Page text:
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Organ Replacement Technologies: A New Frontier: Xenotransplantation Must Overcome Rejection


Xenotransplantation Must Overcome Rejection

"Why can't we just go to the barnyard and xenotransplant a heart?" asked David J. G. White, PhD,[18] from the University of Western Ontario. When a transplanted pig heart begins pumping human blood, hyperacute rejection caused by human alpha-gal antibodies to pig cells begins immediately. Next comes acute vascular rejection, characterized by thrombosis, hemorrhage, edema, and infiltration of neutrophils and mononuclear cells.

In addition to immunosuppressive therapy, the best solution to xenotransplant rejection may be transgenic pigs, created by injecting relevant human genes into a fertilized pig ovum. Critical gene targets include alpha-gal and species-specific complement regulators, such as human decay accelerating factor (DAF).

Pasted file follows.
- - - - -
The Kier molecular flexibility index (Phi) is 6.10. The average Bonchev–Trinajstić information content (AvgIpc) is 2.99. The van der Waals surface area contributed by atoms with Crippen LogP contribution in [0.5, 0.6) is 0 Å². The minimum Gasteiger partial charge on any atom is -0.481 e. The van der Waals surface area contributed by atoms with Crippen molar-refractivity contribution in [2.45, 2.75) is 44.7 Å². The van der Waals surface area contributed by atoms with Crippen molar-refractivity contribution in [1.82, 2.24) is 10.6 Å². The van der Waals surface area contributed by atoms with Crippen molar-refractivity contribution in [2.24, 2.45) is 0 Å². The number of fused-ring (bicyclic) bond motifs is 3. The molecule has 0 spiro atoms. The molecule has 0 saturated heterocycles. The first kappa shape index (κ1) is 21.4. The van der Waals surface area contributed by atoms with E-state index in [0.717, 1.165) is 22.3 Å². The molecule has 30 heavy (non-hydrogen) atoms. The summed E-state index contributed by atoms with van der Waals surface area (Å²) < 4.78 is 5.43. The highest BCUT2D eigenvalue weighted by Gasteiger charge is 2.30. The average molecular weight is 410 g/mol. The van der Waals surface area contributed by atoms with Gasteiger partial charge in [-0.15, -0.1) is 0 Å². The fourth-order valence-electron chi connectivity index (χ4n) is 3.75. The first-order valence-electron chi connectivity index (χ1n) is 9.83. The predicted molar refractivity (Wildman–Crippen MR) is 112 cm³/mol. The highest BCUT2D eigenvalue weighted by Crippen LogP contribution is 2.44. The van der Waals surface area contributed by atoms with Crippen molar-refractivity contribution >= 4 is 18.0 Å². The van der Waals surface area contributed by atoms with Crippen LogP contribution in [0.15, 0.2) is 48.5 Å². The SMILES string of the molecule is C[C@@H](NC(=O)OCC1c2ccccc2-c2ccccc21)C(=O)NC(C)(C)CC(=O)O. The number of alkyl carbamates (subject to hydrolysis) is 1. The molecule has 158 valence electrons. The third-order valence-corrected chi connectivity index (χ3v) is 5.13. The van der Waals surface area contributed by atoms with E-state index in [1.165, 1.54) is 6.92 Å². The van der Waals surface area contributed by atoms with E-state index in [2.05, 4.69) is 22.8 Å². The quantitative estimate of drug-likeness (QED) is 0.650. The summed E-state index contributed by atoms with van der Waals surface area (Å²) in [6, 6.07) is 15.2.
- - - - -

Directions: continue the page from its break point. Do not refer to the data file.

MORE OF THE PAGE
Survival of transgenic pig hearts transplanted into baboons is better than survival of unmodified pig hearts, according to Dr. White. Despite immunosuppressant treatment, however, acute vascular rejection limits survival. The culprit may be anti-DAF antibodies, found in 8 of 11 baboons studied. The most promising solution appears to be using the gal-knockout pig as a donor source, combined with complement regulator proteins. "The ability to alter the donor species by genetic engineering provides great opportunities for the future of transplantation," Dr. White concluded.

Lung Xenotransplantation

As pulmonary transplantation has become more effective, the shortage of suitable human donor lungs is even more critical. "For every 3 lung transplants we do in the United States, 2 patients die while on the waiting list," said R. Duane Davis, MD,[19] of Duke University Medical Center in Durham, North Carolina. Dr. Davis is investigating swine lung xenotransplantation, which may be more feasible than xenotransplantation of heart or kidney. Lung grafts survive longer and present less of an immunologic challenge, as evidenced by relatively little IgM and complement deposition. Unfortunately, in pig-to-primate transplantation, lung graft survival is currently measured in only minutes-to-hours. Strategies to decrease rejection may include depletion of xenoreactive antibody and complement and use of transgenic swine.

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